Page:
This exercise demonstrates for students that the meaning and clarity of a sentence depends entirely on how the words are organized. Allowing students to work out the right word order themselves makes the process more dynamic, and seeing what the wrong combinations look like will drive home the importance of the lesson. This approach is ideal for small group work with grades K-3, and ESL/ELL students.
Select the sentence or sentences that you’ll be working through with students. Since the object of the lesson is about word order, challenging vocabulary may be unnecessarily distracting. Write out each word in the sentence on an individual Post-it® Note.
Arrange the sentence in order so students can see it, and read it aloud once to the group.
Mix up the words and and pass one out to each student.
Let the group work together to arrange the sentence in the correct order. Allow students to disagree, and refrain from coaching them until they have decided on a final order.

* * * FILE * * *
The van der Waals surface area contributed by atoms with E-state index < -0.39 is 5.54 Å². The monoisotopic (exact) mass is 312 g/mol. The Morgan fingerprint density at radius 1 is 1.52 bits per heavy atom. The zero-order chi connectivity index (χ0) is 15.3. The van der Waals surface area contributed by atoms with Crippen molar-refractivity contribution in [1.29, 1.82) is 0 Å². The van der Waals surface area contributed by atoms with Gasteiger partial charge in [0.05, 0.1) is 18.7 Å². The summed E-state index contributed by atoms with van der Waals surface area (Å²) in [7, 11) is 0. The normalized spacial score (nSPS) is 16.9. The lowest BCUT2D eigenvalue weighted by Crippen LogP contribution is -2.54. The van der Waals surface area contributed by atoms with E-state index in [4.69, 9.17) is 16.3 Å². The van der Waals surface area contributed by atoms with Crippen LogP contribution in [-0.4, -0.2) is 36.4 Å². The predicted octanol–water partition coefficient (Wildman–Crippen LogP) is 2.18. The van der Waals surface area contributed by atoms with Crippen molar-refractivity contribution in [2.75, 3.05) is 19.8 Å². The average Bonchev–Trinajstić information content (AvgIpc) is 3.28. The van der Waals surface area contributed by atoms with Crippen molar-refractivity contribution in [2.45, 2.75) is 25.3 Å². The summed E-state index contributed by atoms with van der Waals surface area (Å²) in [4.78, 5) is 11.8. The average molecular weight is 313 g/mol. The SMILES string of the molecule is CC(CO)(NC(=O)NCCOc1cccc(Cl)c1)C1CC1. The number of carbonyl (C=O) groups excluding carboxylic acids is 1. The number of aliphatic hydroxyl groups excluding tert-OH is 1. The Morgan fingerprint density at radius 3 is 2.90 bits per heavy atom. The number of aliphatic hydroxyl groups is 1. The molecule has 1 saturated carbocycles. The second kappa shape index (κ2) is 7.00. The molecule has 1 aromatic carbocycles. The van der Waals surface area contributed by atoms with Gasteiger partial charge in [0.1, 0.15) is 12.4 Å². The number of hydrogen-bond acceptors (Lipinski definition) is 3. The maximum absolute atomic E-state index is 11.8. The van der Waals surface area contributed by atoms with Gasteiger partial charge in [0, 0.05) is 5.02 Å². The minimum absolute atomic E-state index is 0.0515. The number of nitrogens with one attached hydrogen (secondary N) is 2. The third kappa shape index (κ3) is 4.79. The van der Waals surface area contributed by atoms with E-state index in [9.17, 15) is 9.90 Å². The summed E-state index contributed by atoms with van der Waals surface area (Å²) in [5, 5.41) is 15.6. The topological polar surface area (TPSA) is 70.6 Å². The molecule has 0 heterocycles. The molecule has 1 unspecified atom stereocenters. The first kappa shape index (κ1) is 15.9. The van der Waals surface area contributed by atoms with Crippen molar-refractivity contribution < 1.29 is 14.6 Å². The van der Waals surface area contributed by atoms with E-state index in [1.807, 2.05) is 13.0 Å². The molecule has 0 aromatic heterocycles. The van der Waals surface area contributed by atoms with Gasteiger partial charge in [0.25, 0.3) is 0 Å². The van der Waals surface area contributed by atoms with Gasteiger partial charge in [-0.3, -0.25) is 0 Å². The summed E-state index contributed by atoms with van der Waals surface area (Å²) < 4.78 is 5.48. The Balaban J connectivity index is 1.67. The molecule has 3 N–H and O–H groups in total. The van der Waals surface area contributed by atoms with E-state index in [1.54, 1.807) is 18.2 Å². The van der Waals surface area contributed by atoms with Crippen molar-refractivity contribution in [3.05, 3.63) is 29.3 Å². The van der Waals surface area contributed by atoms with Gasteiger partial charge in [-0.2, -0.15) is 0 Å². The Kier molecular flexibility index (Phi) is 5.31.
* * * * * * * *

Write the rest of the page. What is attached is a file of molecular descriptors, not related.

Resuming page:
Read the sentence aloud as it appears. Ask students if there are any changes they would like to make. Use errors as a starting point to discuss specific issues with word order, and rearrange the Post-it® Notes as you resolve each issue.
This technique is a perfect way to introduce basic concepts in syntax for students who don’t yet know the names of the parts of speech. It is more engaging than a traditional quiz style approach to grammar, because it puts students in control of the process, and encourages them to discuss with each other why they think certain combinations are right or wrong.